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I arrived at the Baltimore Museum of Industry on a very blustery morning. I had no idea what to expect while walking toward this imposing edifice and 100-foot-tall crane that stands proudly over the campus entrance.
Inside, I met up with Claire Mullins, the museum’s Director of Marketing and Events, who said my guide was currently with a school group. This gave me the opportunity to eavesdrop on the various groups crisscrossing the building, learning about the fascinating history of industries with their roots in Baltimore. “Each year, more than 70,000 Maryland school children participate in our hands-on programs, outreach initiatives, interactive tours, and exhibits,” Mullins told me.
This huge center – nearly 35,000 sq. ft. of exhibit space – is jam packed with colorful, informative displays and re-creations of everything from a classic diner to a Crown Petroleum filling and service station – replete with a Packard classic car from the period.
A large hallway features floor-to-ceiling displays of many of the products and services that had their beginnings in Baltimore. There’s America’s first railroad – the Baltimore & Ohio; the first gas company – Baltimore Gas & Electric, which also produced the first street light; and Stieff Silver, America’s oldest silversmith . Black & Decker, the Ouija Board, linotype printing machine, and of course Old Bay– all began in Baltimore. Both the umbrella and the hat were invented here, too. The list goes on and on and reading about and experiencing it here is fascinating.
I caught up with a school group being led by one of the museum educators. They were inside the very large, working replication of a print shop and the guide was explaining how long ago each letter of type was set by hand. These children were enthralled by all they were seeing and learning!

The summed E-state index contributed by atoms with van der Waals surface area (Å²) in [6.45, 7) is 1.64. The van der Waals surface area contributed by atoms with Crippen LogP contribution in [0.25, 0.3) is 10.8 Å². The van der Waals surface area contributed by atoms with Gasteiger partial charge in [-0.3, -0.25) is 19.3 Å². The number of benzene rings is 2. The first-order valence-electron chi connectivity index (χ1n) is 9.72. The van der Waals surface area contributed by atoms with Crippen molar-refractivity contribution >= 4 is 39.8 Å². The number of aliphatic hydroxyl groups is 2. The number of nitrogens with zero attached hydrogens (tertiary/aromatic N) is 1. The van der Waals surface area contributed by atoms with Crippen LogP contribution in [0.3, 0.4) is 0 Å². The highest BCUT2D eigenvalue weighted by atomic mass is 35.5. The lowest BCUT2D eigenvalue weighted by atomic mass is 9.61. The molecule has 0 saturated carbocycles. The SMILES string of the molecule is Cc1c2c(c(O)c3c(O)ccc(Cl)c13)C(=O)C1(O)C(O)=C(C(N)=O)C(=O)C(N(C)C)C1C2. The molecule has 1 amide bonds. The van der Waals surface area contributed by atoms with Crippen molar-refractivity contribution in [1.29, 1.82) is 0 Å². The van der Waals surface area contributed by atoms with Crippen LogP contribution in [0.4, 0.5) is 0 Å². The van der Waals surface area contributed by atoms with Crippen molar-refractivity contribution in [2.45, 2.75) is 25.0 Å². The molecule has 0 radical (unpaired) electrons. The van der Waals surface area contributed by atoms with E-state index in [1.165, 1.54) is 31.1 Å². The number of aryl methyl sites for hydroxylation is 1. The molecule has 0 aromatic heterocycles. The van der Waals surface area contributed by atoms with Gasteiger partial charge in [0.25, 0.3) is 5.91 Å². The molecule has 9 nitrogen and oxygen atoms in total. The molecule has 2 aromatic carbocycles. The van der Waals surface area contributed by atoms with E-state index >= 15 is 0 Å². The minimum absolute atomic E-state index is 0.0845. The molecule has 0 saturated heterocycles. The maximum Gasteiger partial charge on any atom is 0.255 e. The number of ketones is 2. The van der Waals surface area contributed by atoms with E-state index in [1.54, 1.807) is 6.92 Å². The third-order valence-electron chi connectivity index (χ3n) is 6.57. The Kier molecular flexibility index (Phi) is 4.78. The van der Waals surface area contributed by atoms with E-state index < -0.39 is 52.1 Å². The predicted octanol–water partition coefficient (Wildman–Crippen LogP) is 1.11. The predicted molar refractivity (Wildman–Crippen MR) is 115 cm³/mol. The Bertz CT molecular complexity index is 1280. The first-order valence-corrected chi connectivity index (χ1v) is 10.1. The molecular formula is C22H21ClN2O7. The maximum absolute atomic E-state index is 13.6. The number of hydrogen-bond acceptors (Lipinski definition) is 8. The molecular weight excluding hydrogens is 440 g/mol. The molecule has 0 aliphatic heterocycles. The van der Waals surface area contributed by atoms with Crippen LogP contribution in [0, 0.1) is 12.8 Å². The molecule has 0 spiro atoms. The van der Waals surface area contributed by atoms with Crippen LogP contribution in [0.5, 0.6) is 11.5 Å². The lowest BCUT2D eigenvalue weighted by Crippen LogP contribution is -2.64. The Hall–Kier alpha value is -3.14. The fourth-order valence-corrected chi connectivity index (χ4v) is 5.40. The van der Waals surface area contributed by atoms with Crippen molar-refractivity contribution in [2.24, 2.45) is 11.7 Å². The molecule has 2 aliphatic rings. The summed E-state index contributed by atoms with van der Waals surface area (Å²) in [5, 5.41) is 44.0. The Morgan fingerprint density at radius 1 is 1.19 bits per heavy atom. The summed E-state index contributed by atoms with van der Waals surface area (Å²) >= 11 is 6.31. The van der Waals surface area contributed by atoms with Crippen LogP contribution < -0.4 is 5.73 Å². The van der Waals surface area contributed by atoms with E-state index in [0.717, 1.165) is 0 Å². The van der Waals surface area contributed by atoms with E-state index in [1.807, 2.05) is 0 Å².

Now it was my turn to take my tour. John Green, a retired high school English teacher and coach, and now Senior Museum Educator, introduced himself and off we went.
We began in the oldest part of the museum – built as an oyster cannery in 1865 by Landra Beach Platt. When opened, it was one of six area canneries that grew to more than 100 by the turn of the century. It was the perfect location – nestled along the banks of the Patapsco River in the heart of South Baltimore, just 14 miles down river to the Chesapeake Bay and then on to the Atlantic Ocean where product could be shipped worldwide!
Platt’s cannery was unique. While most merely filled cans, Platt and Company manufactured the cans, printed and applied the labels, and shucked the oysters as well. Interestingly, the labels were mostly pictures of the product, as many people at that time were unable to read.
At any given time, about 500 people worked there – most of them unskilled labor . Laborers got paid by what they produced. Shuckers could stand at their station in the shucking shed for 10 hours a day. There was no heat and the work was hard. For each nine-pint bucket they filled, they earned an average of six cents. They were paid in tokens which could be redeemed for food and goods at the company store. In the off season, the workers canned fruits and vegetables.